-Ex: if you study a pond ecosystem, you’ll realize that the boundary is the edge area of the pond;
there’s wetlands, marsh areas, etc; thus how do you draw the line?
-Spatial boundaries can be tricky to define
-Primary production is how we get energy and it’s the basis for the engine of productivity but it’s
exactly where we see significant threat
-Net Primary productivity is a rate and is expressed per grams per meter square per year (most
often) or other sorts of measurements/there’s various possibilities
-What limits productivity?
—> Plants need sunlight, nutrients, water and CO2 for example
—> The real limiting factors are often precipitation which limit production; the reason is because
precipitation patterns change (and same with temperature, which also affects production)
—> The photic zone is the same in the coastline and in the ocean
-Decomposers break down bodies and make it available on land which makes it available for
plants to absorb it
-In oceans, when things die, they sink to the bottom and the ocean currents bring it back to the
top which tends to happen at the coastlines (this is why the fish come to the coastline so that they
can get the nutrients)
-These are systems about the major nutrients and how they move around in systems; the
substances that move around take different forms
-There’s a lot of temporal and spatial variation; how much time do they spend in these
reservoirs?
-Often, a lot of environmental problems stand from the fact that we stand in the problem and we
disturb the time in which these things happening in the reservoirs occur
-We create more of an effect on the nitrogen cycle than what it would be if we didn’t have an
effect on the cycle
Generalized biogeochemical cycle
-Ex: volcanoes are a big part of biogeochemical cycling as they liberate things in the atmosphere
at a very fast flux
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-Rocks, soils, oceans, freshwater are all potential examples of reservoirs which are potentially
connected and thus can get complex over time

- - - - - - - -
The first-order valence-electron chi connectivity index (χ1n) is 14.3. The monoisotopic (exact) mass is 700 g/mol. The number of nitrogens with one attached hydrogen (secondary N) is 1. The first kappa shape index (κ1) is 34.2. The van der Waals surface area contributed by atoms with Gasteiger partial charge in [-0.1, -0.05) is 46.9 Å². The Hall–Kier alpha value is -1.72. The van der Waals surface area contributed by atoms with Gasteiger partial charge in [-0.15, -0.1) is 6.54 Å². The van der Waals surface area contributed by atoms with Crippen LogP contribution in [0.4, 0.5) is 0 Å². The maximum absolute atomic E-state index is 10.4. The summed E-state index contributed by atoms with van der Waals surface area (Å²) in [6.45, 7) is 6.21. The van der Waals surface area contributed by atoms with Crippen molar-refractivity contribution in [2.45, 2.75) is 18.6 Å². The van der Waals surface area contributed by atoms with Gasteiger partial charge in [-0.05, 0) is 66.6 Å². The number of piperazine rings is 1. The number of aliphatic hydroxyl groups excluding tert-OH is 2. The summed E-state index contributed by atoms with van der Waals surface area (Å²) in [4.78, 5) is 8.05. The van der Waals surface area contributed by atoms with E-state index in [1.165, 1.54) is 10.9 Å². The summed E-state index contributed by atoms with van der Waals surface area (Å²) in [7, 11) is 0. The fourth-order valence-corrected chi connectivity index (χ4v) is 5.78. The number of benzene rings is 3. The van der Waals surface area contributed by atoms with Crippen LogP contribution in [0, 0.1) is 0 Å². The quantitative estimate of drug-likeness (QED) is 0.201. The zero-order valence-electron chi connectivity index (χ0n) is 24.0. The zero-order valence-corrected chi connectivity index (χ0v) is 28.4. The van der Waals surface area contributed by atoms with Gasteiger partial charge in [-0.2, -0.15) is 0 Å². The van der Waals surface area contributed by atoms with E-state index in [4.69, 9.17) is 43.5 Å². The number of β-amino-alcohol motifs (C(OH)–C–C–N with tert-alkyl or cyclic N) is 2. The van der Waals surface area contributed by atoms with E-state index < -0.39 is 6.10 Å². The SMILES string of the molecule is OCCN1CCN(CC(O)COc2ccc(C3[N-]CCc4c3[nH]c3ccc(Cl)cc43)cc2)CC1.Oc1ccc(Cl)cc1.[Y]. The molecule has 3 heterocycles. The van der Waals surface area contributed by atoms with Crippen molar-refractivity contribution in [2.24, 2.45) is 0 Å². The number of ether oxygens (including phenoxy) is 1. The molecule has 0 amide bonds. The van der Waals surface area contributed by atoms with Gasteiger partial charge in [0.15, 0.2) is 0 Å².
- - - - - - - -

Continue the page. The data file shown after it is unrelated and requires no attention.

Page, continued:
-Massive changes in the hydrologic cycles happen over decades (changes in ocean temperature,
melting of ice caps, etc)
-Aquifers is where we get our groundwater from
-This is a problem of urbanization
-When it rains, the water percolates to the unconfined aquifer but the problem is that if it’s
contaminated ground, then it will pull the contaminants along with it
-Human impacts on the water cycle; damming rivers = increase in evaporation; impounding the
water behind it (i.e.: dam)
-Hard surfaces: increase in runoff creates erosion; takes in hydrocarbons and take dirt and soil
with them (i.e.: asphalt)
-Deforestation: decrease in transpiration; plants store water and they transpire as well
The Carbon Cycle
-Where is the biggest reservoir? (pay attention to that in the diagrams)
-It’s critical to life, as it functions on multitude of scale and some of them is a metabolism that is
part of the carbon cycle
-The largest carbon reservoir is the sedimentary rock. Its residence time = million of years
-Carbon cycle functions on multiple timescales: some immediate, some over long terms, etc
-Human activities could be affecting the cycle; marine systems and the temperature of the
systems; oxygen availability, metabolic rates, etc
Timescales and variations in atmospheric CO2
-Camels Often Sit Down Carefully Perhaps Their Joints Creak?
—> Refers to the 15 geological time periods: Cambrian, Ordovician, Silurian, Devonian,
Carboniferous, Permian, Triassic, Jurassic, Cretaceous
-Mid-Cretaceous Ice Age
—> Lower sea levels create land bridges for organisms to move around
Humans affect the CO2 cycle
-Carbon Mobilization
—> Burning fossil fuels (geosphere -> atmosphere): we’re burning biomass which causes
deforestation (biosphere -> atmosphere)
—> Cattle & rice production (biosphere -> atmosphere); livestock also has a big effect on the
CO2 cycle
-In Northern Canada, Peat is accumulated stuff (dead plants) is like walking on a trampoline; it’s
squishy stuff because it’s centuries of decomposed plant matter; if it warms up then it’ll dry up
and evaporate
-If the Arctic gets warmer, evaporation will take off and it’ll get dryer, which means there’ll be
more oxygen and thus the micros will decompose more and they will release CO2 more quickly
(example of a feedback loop)
-Plants or soils of northern temperate and boreal forests?
The Nitrogen Cycle